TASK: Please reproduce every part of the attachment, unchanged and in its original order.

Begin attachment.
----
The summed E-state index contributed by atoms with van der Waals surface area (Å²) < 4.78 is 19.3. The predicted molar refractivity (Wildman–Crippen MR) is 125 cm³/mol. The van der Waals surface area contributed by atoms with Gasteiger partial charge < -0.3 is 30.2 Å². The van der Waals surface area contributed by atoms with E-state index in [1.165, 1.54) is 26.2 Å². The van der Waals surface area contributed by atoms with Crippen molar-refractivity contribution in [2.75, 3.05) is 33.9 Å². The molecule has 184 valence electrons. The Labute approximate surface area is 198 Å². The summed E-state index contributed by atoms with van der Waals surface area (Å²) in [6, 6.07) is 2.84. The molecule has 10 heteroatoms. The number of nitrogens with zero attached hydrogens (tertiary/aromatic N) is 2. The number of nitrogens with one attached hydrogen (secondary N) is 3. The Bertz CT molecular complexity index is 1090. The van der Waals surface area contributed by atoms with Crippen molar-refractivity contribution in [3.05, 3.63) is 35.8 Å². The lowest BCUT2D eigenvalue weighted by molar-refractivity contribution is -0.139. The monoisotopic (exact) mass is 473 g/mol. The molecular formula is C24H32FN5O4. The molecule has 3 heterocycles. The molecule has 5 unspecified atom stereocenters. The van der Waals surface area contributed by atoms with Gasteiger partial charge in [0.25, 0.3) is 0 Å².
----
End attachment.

The summed E-state index contributed by atoms with van der Waals surface area (Å²) < 4.78 is 19.3. The predicted molar refractivity (Wildman–Crippen MR) is 125 cm³/mol. The van der Waals surface area contributed by atoms with Gasteiger partial charge < -0.3 is 30.2 Å². The van der Waals surface area contributed by atoms with E-state index in [1.165, 1.54) is 26.2 Å². The van der Waals surface area contributed by atoms with Crippen molar-refractivity contribution in [2.75, 3.05) is 33.9 Å². The molecule has 184 valence electrons. The Labute approximate surface area is 198 Å². The summed E-state index contributed by atoms with van der Waals surface area (Å²) in [6, 6.07) is 2.84. The molecule has 10 heteroatoms. The number of nitrogens with zero attached hydrogens (tertiary/aromatic N) is 2. The number of nitrogens with one attached hydrogen (secondary N) is 3. The Bertz CT molecular complexity index is 1090. The van der Waals surface area contributed by atoms with Crippen molar-refractivity contribution in [3.05, 3.63) is 35.8 Å². The lowest BCUT2D eigenvalue weighted by molar-refractivity contribution is -0.139. The monoisotopic (exact) mass is 473 g/mol. The molecular formula is C24H32FN5O4. The molecule has 3 heterocycles. The molecule has 5 unspecified atom stereocenters. The van der Waals surface area contributed by atoms with Gasteiger partial charge in [0.25, 0.3) is 0 Å².